At Sterling we do a great job with domesticity. We have farms and fields, food, animals, and a village common with perfect white clapboard buildings, all set in the bucolic, pastoral, patchwork landscape of Northern New England. It is a low-key, rural kind of domesticity that some of us refer to affectionately as “folky.” We like to think of our brand of domesticity as a hybrid of the best of pre-industrial and twenty first century ecological land ethics, and it really is.
But what is domestic exists as an extension of what was once wild. Every plant, every animal, every raw material, even every human culture can be traced back to its origin in wild nature. There are no exceptions. Wild nature is the source, the fountainhead of everything we are, everything we do, and everything we make, and the quality of wildness, like the essence of life itself, is permanently embedded in every aspect of our world.
Throughout human history there are those who have cringed at this notion, and those who have celebrated it. Among those who have celebrated it is Henry David Thoreau, who famously asserted that “the most alive is the most wild,” “all good things are wild and free” and “in wildness is the preservation of the world. Every tree sends its fibers forth in search of the Wild. The cities import it at any price. Men plough and sail for it. From the forests and wilderness come the barks and tonics which brace mankind.” Others such as John Muir and Aldo Leopold built upon these foundational notions and made wilderness a tangible reality even as the mainstream of western culture industrialized.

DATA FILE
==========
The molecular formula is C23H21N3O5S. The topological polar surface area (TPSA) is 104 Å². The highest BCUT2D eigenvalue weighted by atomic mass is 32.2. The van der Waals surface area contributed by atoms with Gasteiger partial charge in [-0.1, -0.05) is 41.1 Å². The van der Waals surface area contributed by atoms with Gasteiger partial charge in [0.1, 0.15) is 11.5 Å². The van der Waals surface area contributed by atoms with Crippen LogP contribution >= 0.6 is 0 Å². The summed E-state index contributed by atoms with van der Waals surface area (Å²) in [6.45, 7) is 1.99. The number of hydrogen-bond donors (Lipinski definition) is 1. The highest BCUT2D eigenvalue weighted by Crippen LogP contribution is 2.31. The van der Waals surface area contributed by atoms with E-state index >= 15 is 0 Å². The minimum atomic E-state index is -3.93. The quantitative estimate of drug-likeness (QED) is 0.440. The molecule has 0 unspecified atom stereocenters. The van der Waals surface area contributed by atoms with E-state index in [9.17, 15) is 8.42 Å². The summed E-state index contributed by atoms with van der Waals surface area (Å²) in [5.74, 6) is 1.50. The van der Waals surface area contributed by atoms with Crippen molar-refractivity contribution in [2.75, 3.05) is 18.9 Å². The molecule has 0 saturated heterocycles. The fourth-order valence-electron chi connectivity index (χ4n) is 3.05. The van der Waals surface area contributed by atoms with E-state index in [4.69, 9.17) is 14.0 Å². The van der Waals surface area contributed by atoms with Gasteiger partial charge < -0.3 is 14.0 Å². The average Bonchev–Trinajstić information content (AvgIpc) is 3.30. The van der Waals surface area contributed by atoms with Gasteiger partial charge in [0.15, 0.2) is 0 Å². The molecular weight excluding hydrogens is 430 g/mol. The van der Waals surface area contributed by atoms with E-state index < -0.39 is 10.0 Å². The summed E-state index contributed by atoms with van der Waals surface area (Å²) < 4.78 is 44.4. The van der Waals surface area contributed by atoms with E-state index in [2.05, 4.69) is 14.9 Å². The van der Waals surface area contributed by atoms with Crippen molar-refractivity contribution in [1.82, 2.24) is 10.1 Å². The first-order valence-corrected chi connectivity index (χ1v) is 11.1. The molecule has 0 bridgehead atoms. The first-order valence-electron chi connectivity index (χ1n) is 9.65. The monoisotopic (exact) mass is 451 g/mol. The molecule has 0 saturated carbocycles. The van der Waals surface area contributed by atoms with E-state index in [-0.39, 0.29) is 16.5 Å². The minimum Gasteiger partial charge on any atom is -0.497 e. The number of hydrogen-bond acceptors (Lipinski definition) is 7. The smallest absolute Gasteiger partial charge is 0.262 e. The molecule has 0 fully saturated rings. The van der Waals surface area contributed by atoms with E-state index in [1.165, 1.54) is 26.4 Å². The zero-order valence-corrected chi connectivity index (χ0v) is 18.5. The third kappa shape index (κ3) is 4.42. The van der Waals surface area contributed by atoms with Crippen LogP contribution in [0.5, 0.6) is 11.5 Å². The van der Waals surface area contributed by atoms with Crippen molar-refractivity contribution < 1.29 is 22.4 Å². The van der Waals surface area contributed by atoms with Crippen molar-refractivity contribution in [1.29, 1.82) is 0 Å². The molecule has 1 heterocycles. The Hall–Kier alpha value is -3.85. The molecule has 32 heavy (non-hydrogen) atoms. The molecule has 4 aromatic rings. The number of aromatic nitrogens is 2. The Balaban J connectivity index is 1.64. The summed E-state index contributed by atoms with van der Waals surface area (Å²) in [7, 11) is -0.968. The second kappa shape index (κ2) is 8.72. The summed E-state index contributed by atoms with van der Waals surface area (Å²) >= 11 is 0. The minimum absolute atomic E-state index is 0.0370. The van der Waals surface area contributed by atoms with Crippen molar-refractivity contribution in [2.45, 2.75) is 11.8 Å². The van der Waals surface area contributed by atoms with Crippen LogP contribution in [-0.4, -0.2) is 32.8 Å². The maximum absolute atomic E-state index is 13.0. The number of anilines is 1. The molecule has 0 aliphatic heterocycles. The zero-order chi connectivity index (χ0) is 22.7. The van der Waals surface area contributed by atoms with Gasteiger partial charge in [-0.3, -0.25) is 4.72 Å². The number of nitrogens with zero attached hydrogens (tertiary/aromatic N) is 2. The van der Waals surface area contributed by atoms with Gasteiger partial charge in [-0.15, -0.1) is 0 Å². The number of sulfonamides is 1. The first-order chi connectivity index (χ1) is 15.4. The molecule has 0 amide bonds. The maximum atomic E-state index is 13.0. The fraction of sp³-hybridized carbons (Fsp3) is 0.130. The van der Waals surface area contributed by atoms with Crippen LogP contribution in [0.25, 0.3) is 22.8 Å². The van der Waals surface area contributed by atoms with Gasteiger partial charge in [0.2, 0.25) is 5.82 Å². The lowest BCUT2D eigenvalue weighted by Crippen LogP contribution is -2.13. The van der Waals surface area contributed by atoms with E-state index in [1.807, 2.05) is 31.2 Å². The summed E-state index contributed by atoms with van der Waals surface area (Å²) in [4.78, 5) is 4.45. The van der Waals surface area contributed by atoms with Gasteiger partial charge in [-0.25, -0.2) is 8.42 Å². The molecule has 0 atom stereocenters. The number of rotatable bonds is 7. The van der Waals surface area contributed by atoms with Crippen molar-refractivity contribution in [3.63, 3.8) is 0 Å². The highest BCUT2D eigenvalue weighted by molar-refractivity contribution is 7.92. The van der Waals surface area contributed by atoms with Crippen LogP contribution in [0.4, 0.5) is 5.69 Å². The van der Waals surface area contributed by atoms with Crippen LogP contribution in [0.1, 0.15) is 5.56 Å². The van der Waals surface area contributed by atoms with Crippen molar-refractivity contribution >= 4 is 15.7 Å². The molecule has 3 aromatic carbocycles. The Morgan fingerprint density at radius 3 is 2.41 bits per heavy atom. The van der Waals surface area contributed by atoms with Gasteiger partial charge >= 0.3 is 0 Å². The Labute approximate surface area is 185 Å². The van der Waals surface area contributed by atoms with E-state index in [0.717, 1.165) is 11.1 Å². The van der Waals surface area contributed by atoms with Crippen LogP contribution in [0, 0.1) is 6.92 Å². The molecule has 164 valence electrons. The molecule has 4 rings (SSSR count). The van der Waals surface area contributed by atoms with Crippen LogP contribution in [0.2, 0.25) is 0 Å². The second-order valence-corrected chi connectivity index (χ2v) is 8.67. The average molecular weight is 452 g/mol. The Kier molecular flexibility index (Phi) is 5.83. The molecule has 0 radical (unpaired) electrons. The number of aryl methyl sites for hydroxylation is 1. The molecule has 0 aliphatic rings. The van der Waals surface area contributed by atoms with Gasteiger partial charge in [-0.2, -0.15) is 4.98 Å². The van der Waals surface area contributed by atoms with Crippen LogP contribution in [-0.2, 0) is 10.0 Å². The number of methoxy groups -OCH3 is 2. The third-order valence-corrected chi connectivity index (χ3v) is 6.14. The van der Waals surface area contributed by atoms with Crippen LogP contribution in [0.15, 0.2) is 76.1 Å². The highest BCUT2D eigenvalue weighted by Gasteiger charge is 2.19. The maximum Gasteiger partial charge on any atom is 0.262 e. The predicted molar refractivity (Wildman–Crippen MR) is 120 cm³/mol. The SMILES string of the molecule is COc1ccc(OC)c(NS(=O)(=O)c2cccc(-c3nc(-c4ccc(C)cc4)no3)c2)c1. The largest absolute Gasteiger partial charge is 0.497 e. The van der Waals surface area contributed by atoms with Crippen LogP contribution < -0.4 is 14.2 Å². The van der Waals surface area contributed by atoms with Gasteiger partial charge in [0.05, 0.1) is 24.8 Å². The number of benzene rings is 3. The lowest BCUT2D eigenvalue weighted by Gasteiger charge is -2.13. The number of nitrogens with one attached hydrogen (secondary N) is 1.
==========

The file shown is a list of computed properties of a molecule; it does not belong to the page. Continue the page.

This fall intensive Sterling College embarks on an adventure into the idea of wildness and the reality of wilderness. We leave pastoral Vermont and travel to Northern Maine, the last holdout of wild country in the Northeast, the centerpiece of which is Mount Katahdin, known to the Abenaki as “the Great One.” Here is a high mountain plateau of granite and tundra set amidst a sea of Maine woods, lakes and streams, the very landscape that North American notions of wilderness grew out of, and the very same place where Thoreau himself had the transformative experiences with elemental nature that shaped his notions of wildness and wilderness. Here we live outside for two weeks, spending plenty time cooking and conversing around campfires, walking the high ridges, and exploring the writing, history and philosophy of American nature philosophers. The idea here is that if we want to truly understand the ideas these masters espouse, we have to emulate the experiences that inspired them. That means going to the wild, both outside, and inside. It means shedding our domesticity and celebrating being wild for awhile.